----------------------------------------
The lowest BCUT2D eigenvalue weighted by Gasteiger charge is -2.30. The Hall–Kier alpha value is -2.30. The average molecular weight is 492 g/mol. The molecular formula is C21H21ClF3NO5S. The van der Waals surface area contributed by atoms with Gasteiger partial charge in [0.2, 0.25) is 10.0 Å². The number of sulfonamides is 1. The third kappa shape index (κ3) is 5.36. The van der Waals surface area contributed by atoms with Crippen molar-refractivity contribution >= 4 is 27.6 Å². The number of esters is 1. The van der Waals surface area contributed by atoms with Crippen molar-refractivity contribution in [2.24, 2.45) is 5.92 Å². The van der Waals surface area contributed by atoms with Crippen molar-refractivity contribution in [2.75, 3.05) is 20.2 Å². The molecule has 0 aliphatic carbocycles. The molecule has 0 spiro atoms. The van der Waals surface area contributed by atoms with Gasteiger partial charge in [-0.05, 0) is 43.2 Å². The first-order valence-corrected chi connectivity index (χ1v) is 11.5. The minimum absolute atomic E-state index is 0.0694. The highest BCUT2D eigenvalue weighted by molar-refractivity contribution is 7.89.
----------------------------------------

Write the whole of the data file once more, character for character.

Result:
The lowest BCUT2D eigenvalue weighted by Gasteiger charge is -2.30. The Hall–Kier alpha value is -2.30. The average molecular weight is 492 g/mol. The molecular formula is C21H21ClF3NO5S. The van der Waals surface area contributed by atoms with Gasteiger partial charge in [0.2, 0.25) is 10.0 Å². The number of sulfonamides is 1. The third kappa shape index (κ3) is 5.36. The van der Waals surface area contributed by atoms with Crippen molar-refractivity contribution >= 4 is 27.6 Å². The number of esters is 1. The van der Waals surface area contributed by atoms with Crippen molar-refractivity contribution in [2.24, 2.45) is 5.92 Å². The van der Waals surface area contributed by atoms with Crippen molar-refractivity contribution in [2.75, 3.05) is 20.2 Å². The molecule has 0 aliphatic carbocycles. The molecule has 0 spiro atoms. The van der Waals surface area contributed by atoms with Gasteiger partial charge in [-0.05, 0) is 43.2 Å². The first-order valence-corrected chi connectivity index (χ1v) is 11.5. The minimum absolute atomic E-state index is 0.0694. The highest BCUT2D eigenvalue weighted by molar-refractivity contribution is 7.89.